In September 2013, the Robert Wood Johnson Foundation (RWJF) launched its Flip the Clinic initiative with a conversation. We gathered at the RWJF headquarters in Princeton, New Jersey, with a dozen smart folks from various corners of the health and health-care world – including patients – and asked them how we could do things differently. How could we rethink the routine doctor’s visit to be a more fruitful, more fulfilling part of health care?
To be honest, that conversation was all we had in mind at the time. But the ideas that Flip the Clinic sparked proved bigger than we had expected, and we realized that there might be more to this process. We spent the next year compiling many powerful ideas at FliptheClinic.org, and now we’re settling into our second year of exploration. We’re shifting Flip the Clinic from a conversation to an open experiment, where we aim to enlist hundreds of people across the US in trying to see how we can improve the clinical encounter.
What’s an open experiment? It’s a way for us to admit upfront that we don’t have the answers. We know there’s a need out there; we know that lots of practitioners want to change their practices; and we know that legions of patients are eager to change the role they play in their own care. But we can’t say we have a validated, airtight model for how that happens. Rather, Flip the Clinic is a community that agrees there’s a need for change, has the capacity to do it, and seeks an opportunity to figure it out in the real world in real time. In Flip the Clinic, we have permission to try, to experiment with different strategies, and to enlist various stakeholders to build on the library of tools at FliptheClinic.org with new ideas and strategies.
This year, we’re hosting a series of workshops around the country – in San Francisco, Phoenix, Minneapolis, Philadelphia, Durham, and Austin – with local leaders and stakeholders from across the health-care world, including providers, hospitals, local companies, and individuals who bring a patient’s perspective. Our aim is to share our ideas, but also to leverage theirs – to enlist them in the project and see what works. Each workshop will build on the next, so that with the sixth one, we should be sharing what we’ve learned along the way.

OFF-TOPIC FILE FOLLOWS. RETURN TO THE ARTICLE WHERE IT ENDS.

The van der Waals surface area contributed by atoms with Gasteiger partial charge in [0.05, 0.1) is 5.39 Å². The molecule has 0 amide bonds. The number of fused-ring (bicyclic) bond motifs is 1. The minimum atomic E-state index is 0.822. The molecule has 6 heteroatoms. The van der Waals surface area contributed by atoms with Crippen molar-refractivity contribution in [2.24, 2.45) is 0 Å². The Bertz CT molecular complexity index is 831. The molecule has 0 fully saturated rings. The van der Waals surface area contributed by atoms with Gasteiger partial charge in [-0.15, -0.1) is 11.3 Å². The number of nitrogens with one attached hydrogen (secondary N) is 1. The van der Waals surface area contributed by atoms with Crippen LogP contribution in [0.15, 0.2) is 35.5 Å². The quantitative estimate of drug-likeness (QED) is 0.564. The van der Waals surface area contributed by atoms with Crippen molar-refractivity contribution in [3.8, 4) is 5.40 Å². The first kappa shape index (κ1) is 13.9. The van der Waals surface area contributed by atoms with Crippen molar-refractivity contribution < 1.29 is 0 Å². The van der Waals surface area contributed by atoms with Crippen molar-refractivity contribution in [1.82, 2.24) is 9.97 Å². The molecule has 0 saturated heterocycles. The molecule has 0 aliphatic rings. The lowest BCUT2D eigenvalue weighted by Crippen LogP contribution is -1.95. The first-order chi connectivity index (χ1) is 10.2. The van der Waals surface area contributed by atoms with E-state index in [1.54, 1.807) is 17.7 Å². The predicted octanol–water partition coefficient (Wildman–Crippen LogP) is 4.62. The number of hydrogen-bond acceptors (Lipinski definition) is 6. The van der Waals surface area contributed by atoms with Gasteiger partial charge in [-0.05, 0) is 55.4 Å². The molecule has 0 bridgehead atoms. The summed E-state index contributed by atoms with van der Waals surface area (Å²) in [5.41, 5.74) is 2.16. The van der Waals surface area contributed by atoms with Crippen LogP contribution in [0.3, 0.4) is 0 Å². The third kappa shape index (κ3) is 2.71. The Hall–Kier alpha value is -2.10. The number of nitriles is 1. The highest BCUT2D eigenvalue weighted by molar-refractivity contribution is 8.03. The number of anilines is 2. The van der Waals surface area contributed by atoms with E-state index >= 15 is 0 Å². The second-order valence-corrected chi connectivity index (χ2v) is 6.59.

We started the process in San Francisco in January. Working with the University of California San Francisco Center for Excellence in Primary Care, we gathered about 40 people from all aspects of the health-care system: digital health entrepreneurs, academics, experts in insurance, pharmacists, nurses, administrators, city health officials, physicians (both primary and specialists), policy wonks, and – most important of all – several honest-to-goodness patients. We asked them to spend a day working through the potential of Flip the Clinic, but also to see where they could test our ideas in their own environment. We didn’t want to talk about change – we wanted to make it happen.
In a busy day, we came away with some definite insights worthy of sharing. We immediately saw that physical connections matter. There’s nothing like a face-to-face talk to make your ideas and concerns clearer. And when you’re working through a problem in person, you have the chance to touch back with people later. Webinars and Hangouts are great, but there’s nothing like proximity to make things happen.
Proximity to people of different stripes is especially important. It would have been easy to fill the room with well-meaning doctors and academics, and hash over some common problems and opportunities. But we wanted to make sure that we were building a coalition, not consensus. Having patients there gave us a chance to gut-check every great idea with authentic experience. And including entrepreneurs allowed us to test if the conventional approach was the best one. This range of voices and perspectives yielded great dividends.
Bringing these groups together enabled people to find common ground. Many of the most promising connections at the San Francisco lab happened when participants realized that they were facing the same problem – and some were further along in solving it than others. These were essential connections, and they set off sparks; they got people thinking that they could tackle a new approach, especially if someone else had already laid down some of the paving stones.
In fact, these connections worked so well that we had to keep our enthusiasm in check, being careful to balance pragmatism with possibility. When the goal is “flipping the clinic”, it’s tempting to start reinventing it from the ground up and hope somebody will come along to foot the bill. That’s an unlikely scenario, though, so we asked our workshop participants to consider the problem this way: Given our collective resources and influence, what’s the most we could get done? This approach creates necessary constraints of reality: We want to make things happen now, not just cook up ideas that might happen later.
As much as we demanded of everyone in San Francisco, it was a great day, filled with laughter and wit and even joy. Health and medicine can be wonderful things to participate in, and helping people find that joy can make for a more fruitful lab.
We carried these insights to our Flip the Clinic lab in Phoenix, which took place on March 5. The group was quite different from the one in San Francisco, with markedly different ideas and needs. For that reason, it was fascinating to see where the ideas generated in Phoenix paralleled others (waiting room design, fractured decision making, clinician-patient communication) and where new ideas arose (mind/body/spirit care and finding clinician efficiencies).
Our local events will culminate next fall in a national summit where we’ll gather around 250 leaders to share what we’ve discovered and see if we can scale Flip the Clinic even more. We’re eager to share our insights – but also to learn a lot more.